Being an avid reader of fantasy, I got immersed in this book from page 1. I do agree with other critics that as soon as attention starts to waver an intermezzo is inserted. Those intermezzo's make me want to read on and on. They lead to understand this elusive mr Lamore better and better. Still after conclusion of this first book I get the perception of not knowing him at all. I need more of LL just to understand what is driving him and who for heavens sake is he really? What is his real name, where does he come from?

I am looking forward to mr Lynch's next novels about his hero... I'll be prompting my local Library to purchase them.


Anonymous said...

I agree entirely with Anne's comments. I found JS&mrN turgid hard work. LLL is a delight in comparison. The humour and pace remind me very much of Fritz Leiber's tales of Lankhmar. I too have been reading Science Fiction and fantasy for 40+ years, and LLL holds its own - probably a future classic (certainly better than the so-called classic 'Magician').

My only reservation is that I detest the idea of trilogies (or heptalogies if this is going to be 7 volumes!). Only an excellent writer such as Gene Wolfe can hope to develop a story arc that spans even 3 volumes, so Mr Lynch has a lot to live up to! (unless he means that he simply intends to recycle the characters and milieu in future volumes, rather than continue with an overall plot).

Anonymous said...

A cut well above the seeming repetitiveness of the genre. But do they really speak English in Camorr? The pun on page 388 of the UK paperback edition seems to suggest so.

Anonymous said...

I really liked this book, I've read it in two days while working for my exams (I'm 20 if you want to know).

I'm really surprised that someone can prefer the story of mr Strange and mr Norrel : personnally, I didn't managed to finish it (it only happened once to me not to finish a book, and I read a lot. The other one was "le neveu de Rameau" from Diderot). Clarke's book looks like if it had been written by a girl of 7 years old. And Lynch's book is just wonderful. The story, the place, the characters, everything is.
I've finished it this afternoon, and I think I'll start it again tomorrow...

sorry for my poor english, I'm french...

But I read mosty in english ;)

Anonymous said...

I just finished LLL a few hours ago, and I must say it was impressive. Certainly different from most of the fantasy novels on my shelf, and very refreshing. I think the best part of it isn't so much the story as it is the storytelling. I just love Lynch's style, and how his characters interact. I think I had a grin fixed in place every moment I was reading, save maybe for the more brutal parts. The book is very smart, and extremely entertaining.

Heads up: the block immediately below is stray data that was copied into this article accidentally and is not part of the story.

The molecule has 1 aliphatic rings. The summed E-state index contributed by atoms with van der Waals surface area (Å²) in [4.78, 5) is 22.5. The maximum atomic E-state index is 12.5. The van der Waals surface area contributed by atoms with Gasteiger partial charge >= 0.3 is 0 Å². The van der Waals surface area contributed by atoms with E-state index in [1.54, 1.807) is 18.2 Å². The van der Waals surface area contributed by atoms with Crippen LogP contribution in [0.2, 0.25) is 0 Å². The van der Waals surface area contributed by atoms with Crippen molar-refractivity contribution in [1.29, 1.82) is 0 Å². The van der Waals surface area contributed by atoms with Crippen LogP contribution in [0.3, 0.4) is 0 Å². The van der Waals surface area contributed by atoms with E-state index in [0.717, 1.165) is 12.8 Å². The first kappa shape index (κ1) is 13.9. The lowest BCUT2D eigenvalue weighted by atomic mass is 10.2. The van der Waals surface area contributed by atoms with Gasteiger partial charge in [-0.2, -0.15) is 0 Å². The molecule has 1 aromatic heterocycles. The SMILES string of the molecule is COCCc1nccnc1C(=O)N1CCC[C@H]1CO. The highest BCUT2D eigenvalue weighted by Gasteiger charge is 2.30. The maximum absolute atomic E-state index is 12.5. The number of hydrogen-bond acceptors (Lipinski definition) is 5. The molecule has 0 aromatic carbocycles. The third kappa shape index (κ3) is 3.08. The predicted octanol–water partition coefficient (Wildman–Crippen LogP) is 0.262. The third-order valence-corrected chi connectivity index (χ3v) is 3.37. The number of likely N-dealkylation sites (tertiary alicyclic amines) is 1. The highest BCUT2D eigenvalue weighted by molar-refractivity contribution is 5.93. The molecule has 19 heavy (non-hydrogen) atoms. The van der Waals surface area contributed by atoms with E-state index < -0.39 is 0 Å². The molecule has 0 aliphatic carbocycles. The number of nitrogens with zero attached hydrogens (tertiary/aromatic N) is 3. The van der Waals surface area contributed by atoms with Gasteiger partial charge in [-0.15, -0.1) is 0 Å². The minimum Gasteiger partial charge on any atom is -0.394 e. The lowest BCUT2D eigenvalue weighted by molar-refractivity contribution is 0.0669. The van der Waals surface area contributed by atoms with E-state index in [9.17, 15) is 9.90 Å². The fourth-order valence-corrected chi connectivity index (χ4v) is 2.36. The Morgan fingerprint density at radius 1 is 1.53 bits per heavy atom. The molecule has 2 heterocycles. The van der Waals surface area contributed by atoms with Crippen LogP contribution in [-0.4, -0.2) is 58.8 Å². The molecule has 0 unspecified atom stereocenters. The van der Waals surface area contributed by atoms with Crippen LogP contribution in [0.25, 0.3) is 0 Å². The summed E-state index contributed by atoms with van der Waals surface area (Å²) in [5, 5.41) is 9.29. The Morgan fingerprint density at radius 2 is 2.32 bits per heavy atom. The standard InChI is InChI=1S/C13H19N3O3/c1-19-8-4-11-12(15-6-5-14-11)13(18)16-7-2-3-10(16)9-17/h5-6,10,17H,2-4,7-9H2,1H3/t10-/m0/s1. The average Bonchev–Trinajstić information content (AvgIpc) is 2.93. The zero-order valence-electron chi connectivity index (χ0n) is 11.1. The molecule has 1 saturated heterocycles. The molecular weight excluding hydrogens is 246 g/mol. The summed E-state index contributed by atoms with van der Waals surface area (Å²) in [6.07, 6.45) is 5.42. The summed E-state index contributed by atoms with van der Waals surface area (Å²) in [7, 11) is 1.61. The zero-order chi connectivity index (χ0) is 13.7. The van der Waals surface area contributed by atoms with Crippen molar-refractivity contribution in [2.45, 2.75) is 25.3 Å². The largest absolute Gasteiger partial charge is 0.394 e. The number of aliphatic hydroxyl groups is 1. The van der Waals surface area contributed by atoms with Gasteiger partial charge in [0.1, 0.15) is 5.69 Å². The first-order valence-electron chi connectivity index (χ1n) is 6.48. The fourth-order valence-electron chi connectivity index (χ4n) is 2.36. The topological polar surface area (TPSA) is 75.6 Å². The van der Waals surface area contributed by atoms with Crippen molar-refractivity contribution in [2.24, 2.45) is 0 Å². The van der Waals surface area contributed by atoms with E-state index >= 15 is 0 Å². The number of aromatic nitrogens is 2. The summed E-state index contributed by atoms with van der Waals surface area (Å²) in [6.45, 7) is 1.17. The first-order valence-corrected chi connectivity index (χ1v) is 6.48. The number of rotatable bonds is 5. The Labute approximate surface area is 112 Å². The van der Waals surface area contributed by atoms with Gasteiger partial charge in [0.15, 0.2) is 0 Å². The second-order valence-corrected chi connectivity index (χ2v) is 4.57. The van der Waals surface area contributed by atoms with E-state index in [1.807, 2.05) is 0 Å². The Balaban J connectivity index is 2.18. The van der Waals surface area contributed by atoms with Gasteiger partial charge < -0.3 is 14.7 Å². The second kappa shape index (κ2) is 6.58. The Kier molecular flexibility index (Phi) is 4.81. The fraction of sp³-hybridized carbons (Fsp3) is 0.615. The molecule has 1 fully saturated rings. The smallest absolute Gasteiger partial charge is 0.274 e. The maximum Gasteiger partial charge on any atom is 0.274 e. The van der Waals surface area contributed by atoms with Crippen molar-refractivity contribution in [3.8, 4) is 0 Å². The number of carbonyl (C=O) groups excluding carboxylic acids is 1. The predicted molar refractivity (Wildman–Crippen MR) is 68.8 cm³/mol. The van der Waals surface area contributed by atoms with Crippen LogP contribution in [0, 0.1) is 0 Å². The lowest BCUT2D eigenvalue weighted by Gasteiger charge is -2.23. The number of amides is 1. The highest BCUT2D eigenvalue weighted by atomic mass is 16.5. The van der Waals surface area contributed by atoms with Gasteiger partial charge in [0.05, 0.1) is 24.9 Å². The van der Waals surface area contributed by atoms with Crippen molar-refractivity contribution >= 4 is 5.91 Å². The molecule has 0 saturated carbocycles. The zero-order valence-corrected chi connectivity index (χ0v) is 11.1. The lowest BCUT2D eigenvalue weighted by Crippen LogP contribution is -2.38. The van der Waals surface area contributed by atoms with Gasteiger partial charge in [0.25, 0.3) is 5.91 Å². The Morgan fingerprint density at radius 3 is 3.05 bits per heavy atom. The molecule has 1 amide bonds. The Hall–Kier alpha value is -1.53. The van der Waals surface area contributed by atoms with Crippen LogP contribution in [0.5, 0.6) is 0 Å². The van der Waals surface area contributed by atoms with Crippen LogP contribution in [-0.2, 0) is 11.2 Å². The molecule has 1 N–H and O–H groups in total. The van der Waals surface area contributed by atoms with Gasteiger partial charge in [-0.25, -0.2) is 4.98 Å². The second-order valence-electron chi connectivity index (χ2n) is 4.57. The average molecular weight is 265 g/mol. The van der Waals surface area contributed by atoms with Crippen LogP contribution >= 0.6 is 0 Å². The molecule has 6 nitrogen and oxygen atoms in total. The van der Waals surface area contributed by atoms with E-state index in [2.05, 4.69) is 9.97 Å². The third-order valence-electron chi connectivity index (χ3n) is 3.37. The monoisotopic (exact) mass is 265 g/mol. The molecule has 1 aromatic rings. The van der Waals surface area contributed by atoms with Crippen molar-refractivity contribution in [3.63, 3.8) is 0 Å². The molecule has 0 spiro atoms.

On a side note, what's with all the lackluster reviews of Strange & Norrell? Where LLL gets maybe 4 out of 5 stars, JS&N certainly deserves 6. I may only be 19, but I've read a LOT of books, and JS&N is definitly in my top 5. LLL is great, but let's not go crazy. The two aren't really even comperable anyway.

Well, enough of my blather, off to start Red Seas Over Red Skies.

Anonymous said...

I read LLL when it first came out & have re-read it 3 times in the wait for Red Seas over Red Skys.
It's just such an enjoyable book from beginning to end.
In fact, it's made it into my hallowed Top 5 of all time.
Scott Lynch has a fantastic skill & mind & I'm looking forward to the rest of the adventures of the gentleman bastards.
Oh yes.

Anonymous said...

I found this book at the library sell, and as I read the summary, I was spellbound and brought the book right away.

I was not disappointed.

It took me hours to read it and by that time, I wanted to read it over again. Although the background information was at first difficult to understand, but if you read it more than 5 times, I think you'll get the picture.

I didn't know it was a series, but now that I know, it's going to be another night reading under the flashlight.

Anonymous said...

I have to say that if I hadn't been forced to finish reading this book because I gave my word to my book club, I would never have bothered to slog through it. This type of book reminds me of one long video game: eye candy, lots of action, but essentially without "soul". Practically nothing in this roller-coaster ride redeems it from a state of intrinsic nihilism. It is as if the author reached into the deepest recesses of his heart and retrieved nothing but super-mario in breeches.

Anonymous said...

The book got me in from the start it is a ripping tale and moves along at a nice pace. The reader quickly gets to know the characters in the Gentleman's Bastards and how they operate to releive their victims. I have just started Red Seas under Red Skies and look foward to the rest of the series.

Anonymous said...

I love Locke Lamora. He is witty, charming(when he needs to be), intelligent and can talk his way out of almost anything.
I have long been waiting for a book like this and I'm very happy that i've finally found it.
I find myself taking out Lies of Locke Lamora from my bookshelf at night when I'm border just to read my favorite pieces, over and over again.